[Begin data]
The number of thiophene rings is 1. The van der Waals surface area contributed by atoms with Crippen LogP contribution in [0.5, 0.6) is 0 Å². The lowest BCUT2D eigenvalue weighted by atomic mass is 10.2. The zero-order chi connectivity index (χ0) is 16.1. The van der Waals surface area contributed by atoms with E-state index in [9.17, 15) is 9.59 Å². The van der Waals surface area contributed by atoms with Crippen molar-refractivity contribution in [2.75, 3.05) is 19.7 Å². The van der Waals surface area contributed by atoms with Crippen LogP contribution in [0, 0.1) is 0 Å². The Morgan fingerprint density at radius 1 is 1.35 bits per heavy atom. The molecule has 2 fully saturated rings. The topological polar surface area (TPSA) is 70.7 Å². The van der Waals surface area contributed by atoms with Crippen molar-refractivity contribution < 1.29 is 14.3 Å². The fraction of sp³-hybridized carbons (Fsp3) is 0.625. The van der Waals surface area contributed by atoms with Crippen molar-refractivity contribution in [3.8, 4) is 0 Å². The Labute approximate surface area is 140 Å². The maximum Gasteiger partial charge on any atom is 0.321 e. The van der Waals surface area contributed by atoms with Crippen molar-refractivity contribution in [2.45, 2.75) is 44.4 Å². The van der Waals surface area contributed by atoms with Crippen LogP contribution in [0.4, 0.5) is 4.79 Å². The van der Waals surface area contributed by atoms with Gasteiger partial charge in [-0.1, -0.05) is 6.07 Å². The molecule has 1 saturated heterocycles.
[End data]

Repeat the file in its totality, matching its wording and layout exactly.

The number of thiophene rings is 1. The van der Waals surface area contributed by atoms with Crippen LogP contribution in [0.5, 0.6) is 0 Å². The lowest BCUT2D eigenvalue weighted by atomic mass is 10.2. The zero-order chi connectivity index (χ0) is 16.1. The van der Waals surface area contributed by atoms with E-state index in [9.17, 15) is 9.59 Å². The van der Waals surface area contributed by atoms with Crippen molar-refractivity contribution in [2.75, 3.05) is 19.7 Å². The van der Waals surface area contributed by atoms with Crippen LogP contribution in [0, 0.1) is 0 Å². The Morgan fingerprint density at radius 1 is 1.35 bits per heavy atom. The molecule has 2 fully saturated rings. The topological polar surface area (TPSA) is 70.7 Å². The van der Waals surface area contributed by atoms with Crippen molar-refractivity contribution < 1.29 is 14.3 Å². The fraction of sp³-hybridized carbons (Fsp3) is 0.625. The van der Waals surface area contributed by atoms with Crippen molar-refractivity contribution in [3.8, 4) is 0 Å². The Labute approximate surface area is 140 Å². The maximum Gasteiger partial charge on any atom is 0.321 e. The van der Waals surface area contributed by atoms with Crippen molar-refractivity contribution in [2.45, 2.75) is 44.4 Å². The van der Waals surface area contributed by atoms with Crippen LogP contribution in [0.4, 0.5) is 4.79 Å². The van der Waals surface area contributed by atoms with Gasteiger partial charge in [-0.1, -0.05) is 6.07 Å². The molecule has 1 saturated heterocycles.